This Week’s Book Review - Not Stolen

Looking for a good read? Here is a recommendation. I have an unusual approach to reviewing books. I review books I feel merit a review. Each review is an opportunity to recommend a book. If I do not think a book is worth reading, I find another book to review. You do not have to agree with everything every author has written (I do not), but the fiction I review is entertaining (and often thought-provoking) and the non-fiction contain ideas worth reading.

Book Review

The Truth Behind the Settling of the Americas

Reviewed by Mark Lardas
Decemer 10, 2023

“Not Stolen: The Truth About European Colonialism in the New World,” by Jeff Fynn-Paul, Bombardier Books, 2023, 412 pages, $35.00 (Hardcover), $23.00 (Paperback), $12.99 (E-book)

Those listening to academics and the mainstream media could easily believe Europe’s colonization of the Americas was an unmitigated evil. That the United States has foundations of genocide and theft, and peaceful natives were dispossessed by rapacious Europeans.

“Not Stolen: The Truth About European Colonialism in the New World,” by Jeff Fynn-Paul reveals this as a lie. Fynn-Paul shows how the historical record has been manipulated to create false conclusions about settler-native relations in the Americas.

The book has three major parts. The first examines the nature of the Europeans coming to America and their relationship with the natives. The second looks at the native peoples of America including their civilizations and relationships with each other. The third examines the displacement of Native Americans in the United States.

The first section explodes modern myths about the genocidal nature of the European settlement. Fynn-Paul reveals there was more assimilation between Europeans and Natives than we currently believe today. Native and Europeans worked together cooperatively. The “vanishing Indian” most often intermarried into and became part of a common culture.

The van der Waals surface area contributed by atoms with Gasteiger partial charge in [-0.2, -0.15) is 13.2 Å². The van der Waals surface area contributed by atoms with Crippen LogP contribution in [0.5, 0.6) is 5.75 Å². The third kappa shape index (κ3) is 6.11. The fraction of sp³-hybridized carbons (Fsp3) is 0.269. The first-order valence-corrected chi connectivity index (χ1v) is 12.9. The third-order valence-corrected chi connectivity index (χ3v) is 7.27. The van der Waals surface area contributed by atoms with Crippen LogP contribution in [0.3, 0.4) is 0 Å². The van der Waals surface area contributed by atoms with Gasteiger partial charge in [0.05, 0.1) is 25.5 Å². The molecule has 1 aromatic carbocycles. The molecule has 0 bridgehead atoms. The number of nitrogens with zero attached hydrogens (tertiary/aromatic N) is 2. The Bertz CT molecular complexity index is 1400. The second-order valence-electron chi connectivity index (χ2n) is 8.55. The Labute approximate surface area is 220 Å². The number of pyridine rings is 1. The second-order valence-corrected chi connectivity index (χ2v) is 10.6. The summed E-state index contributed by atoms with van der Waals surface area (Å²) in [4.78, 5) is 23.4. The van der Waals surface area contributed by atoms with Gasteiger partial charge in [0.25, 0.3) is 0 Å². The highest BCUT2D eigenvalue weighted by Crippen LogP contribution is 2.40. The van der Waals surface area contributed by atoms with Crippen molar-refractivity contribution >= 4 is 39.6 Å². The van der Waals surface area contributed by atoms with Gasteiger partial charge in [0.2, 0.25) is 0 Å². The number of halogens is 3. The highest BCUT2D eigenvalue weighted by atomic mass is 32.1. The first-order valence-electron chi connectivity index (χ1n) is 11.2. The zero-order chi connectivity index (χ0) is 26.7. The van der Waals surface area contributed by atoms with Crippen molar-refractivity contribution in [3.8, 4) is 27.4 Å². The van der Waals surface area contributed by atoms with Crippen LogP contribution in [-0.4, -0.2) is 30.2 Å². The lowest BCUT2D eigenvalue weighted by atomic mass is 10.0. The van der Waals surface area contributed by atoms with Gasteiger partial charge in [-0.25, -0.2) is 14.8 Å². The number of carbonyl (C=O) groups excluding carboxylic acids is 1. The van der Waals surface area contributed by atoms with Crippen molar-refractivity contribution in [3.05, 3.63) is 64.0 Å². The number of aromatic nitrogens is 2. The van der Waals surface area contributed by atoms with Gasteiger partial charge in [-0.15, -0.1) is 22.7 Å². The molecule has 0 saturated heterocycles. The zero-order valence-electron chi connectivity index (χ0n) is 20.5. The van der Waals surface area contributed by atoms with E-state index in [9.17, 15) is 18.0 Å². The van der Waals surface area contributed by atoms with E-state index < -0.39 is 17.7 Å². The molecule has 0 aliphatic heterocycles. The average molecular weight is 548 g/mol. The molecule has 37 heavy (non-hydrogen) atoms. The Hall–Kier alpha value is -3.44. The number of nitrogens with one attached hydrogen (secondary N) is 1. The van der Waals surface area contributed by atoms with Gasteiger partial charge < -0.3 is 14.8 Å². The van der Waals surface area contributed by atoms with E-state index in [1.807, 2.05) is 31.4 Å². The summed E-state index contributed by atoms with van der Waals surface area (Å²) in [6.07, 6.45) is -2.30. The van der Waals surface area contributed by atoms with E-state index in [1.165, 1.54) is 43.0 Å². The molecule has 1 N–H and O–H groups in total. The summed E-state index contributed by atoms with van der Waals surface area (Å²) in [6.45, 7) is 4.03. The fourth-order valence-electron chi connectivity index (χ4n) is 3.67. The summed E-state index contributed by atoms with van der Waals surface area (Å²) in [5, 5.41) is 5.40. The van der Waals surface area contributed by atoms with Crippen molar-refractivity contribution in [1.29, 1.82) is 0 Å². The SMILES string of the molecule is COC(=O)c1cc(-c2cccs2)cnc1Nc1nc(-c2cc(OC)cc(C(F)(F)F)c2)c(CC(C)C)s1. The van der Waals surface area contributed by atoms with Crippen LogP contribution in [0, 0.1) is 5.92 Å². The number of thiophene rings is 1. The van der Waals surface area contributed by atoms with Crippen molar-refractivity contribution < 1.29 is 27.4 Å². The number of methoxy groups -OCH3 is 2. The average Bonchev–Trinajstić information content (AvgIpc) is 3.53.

The second exposes the myth of the peaceful, communal Native American, with enlightened civilizations at one with nature as a lie. The indigenous inhabitants of the Americas were as rapacious and environmentally abusive as their European cousins. Their civilizations were about 2000 years less advanced than European, on par with those of the Ancient Babylonians or Egyptians.

The third shows how Native Americans and Europeans built a mutually-beneficial society. Up through 1820 90% of the land acquired by Europeans was gained through purchase. Europeans and Indians fought wars with each other, but these were exceptions. Further, the wars waged between Indian and Indian were both more frequent and more violent than those between European and Indian.

He also shows those advancing these false narratives are deeply unserious people. Few of those most prominent in advancing these new theories are trained historians. Their backgrounds are frequently in sociology, anthropology and literature, and behave as if metaphor drives reality. He shows how they have reached a conclusion in advance and cherry-pick facts to fit, discarding any that contradict their pre-determined conclusion.

“Not Stolen” is a welcome rebuttal to today’s conventional narrative about European influence on the Americas. In a sense it is a 21st century version of “Extraordinary Popular Delusions and the Madness of Crowds,” illustrating how popular intellectual fads can crowd out the facts.

Mark Lardas, an engineer, freelance writer, historian, and model-maker, lives in League City. His website is


Dammit, Mark! My “To Be Read” stack of books is reaching a dangerous height – and you keep adding to it. :slightly_smiling_face:

So much to learn; so little time. Thank you for your excellent recommendations.


Glad to be of service. I guess.

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It’s also worth comparing the Asian-African colonialism in Europe in 19th century:


I’m of Greek ancestry. I knew about this. Many Greeks in the 1600-1800s were enslaved by Africans. So, whenever BLM types talk about slavery reparations, I say, “Great idea. So when do you folks pay me for the ancestors of mine your ancestors enslaved?”

They typically lose interest after that.